I would say there's a real fear among the poorer section of our society that worry about not having somewhere to safe to sleep at night, not having a roof over their head or their own personal space to come home to is a basic worry but the fact that some think it wouldn't happen to them is startling. Some of the people I know on the streets have been in high flying jobs, some have university degrees, some have even had their own businesses. Every case of homelessness is different. I should be saying it could be you just like the lottery advert
18 May, 2006
15 May, 2006
14 May, 2006
12 May, 2006
Everyday when you go to work or for a night out and I don't think it matters what country or where you live, we see the less fortunate, sleeping on the streets of our cities. shouldn't we at least try to correct it or just improve life a little. Most nights I go out on the streets of London to see if I can get homeless people to tell me their stories of how they became homeless and what is exactly happening to them now. Sometimes it so heart breaking to hear their stories and some of these people have been homeless a long time. The saying there is always someone that has a worse story than you own is really true. I always thought my childhood was rough but some of the stories I have heard over the past year are horrifying. What can be done for them? Its what I am always asking myself? It seems that the government are so busy focusing on young couples and people that can afford to buy their own homes they have simply just done the minimal for those that are disadvantaged. Is this because home owners are the bread and butter of this country as a member of the public said or is it that some of the homelesss need so much help that it's too expensive or is it that so much is said about the homeless all being junkies and alcoholics that everyone has said enough is enough lock them away and get them out of sight? no wonder people are afraid of homeless people and only sigh sadly inwards when they pass someone sleeping in a shop doorway.
my own oberservations are that people do care about other human beings but are not sure what they can do to help.
my own thoughts are, who cares what it cost to get someone back into the folds of society? Isn't it better for everyone to give people a chance at normality? So they to can pay their way? Just like everyone else and doesn't everyone have the right to live as part of a society?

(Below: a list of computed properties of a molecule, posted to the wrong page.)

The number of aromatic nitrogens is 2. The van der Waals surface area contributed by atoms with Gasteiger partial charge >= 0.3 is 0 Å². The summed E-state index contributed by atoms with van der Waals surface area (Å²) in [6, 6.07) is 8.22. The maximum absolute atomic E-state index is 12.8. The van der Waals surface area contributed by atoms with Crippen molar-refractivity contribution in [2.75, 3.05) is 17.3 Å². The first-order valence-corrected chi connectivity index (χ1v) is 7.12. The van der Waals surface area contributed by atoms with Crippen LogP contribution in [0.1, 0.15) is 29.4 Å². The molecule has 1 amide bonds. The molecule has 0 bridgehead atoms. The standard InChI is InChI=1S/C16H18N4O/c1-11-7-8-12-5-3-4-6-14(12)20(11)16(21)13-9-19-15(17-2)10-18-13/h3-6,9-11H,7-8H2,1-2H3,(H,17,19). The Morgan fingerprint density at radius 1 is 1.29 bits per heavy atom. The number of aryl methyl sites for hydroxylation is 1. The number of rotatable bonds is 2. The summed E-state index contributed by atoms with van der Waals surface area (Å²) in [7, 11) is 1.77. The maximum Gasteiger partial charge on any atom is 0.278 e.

not outcasts. These are just some of the thoughts that go through my head. Funny not so long ago I didn't have any.
11 May, 2006
10 May, 2006
The homeless panel on the left to right we have myself one Jamie McCoy ( the real McCoy) then we have Brian Hansanlli, Yvonne Powell, Jamie Williams from London and then from Birmingham we have Natalie Wier who was the youngest of the panel members and Andy Patrascu
08 May, 2006
I was thinking of what it would be like to have had a normal life, going to school everyday and learning. Having a job and earning. To me that’s what normality is but me being me I suppose normal was always out of the question. The thing is I now know I’m normal what ever that is. I used to think I was one hell of a hopeless case as my life was out of control, being a drug addict and homeless didn’t help matters but life has taken a strange twist thanks to all the people that never gave up on me, no matter what. One of my many downfalls was I couldn’t read or write and thanks to some hard work and people that had the time and patience I quickly learned but the one thing that always keeps coming back to me was how difficult it was to get some place to learn. Being homeless has its barriers and one of them has always been getting into education. I was talking today with a group of homeless people who want to learn stuff and go to college and because they are on the streets they can’t find a college to take them because of their lack of housing. It always seems to me that barriers are always put in place even if you have somewhere. I was in a hostel and I couldn’t afford the tuition fee. Thanks to a thing called changing lives I got to go to college and won a couple of awards. What I am saying is everyone deserves to be given the same opportunities as anyone else. One of the things that came up in my discussion was that ordinary people do not want to sit next to a homeless person that maybe is unshaven or has clothes that are a bit worn and dirty. No matter how clean underneath he or she is. I think the image people have of homeless people is out dated and to be truthful has always been misconceived. The picture we always seem associate homelessness with is the man with string round his waist for a belt. Holes in his jacket and shoes unpolished and holey and to add to that lot is their worldly goods in several bags in a shopping cart or something. I think this is the picture people see. They don’t see the actual person in front of them. If you add to all this the stories one hears about all homeless people being drug addicts and alcoholics. No wonder people are afraid to talk and mix with the homeless but how do you dispel people’s perceptions. You can only do that by showing the public and government the true nature of homelessness. What it's like to be homeless. What it’s like to be society’s outcasts because that is what homeless people are the forgotten members of society. What most homeless people want is a way back in to the mainstream of society and some kind of normality.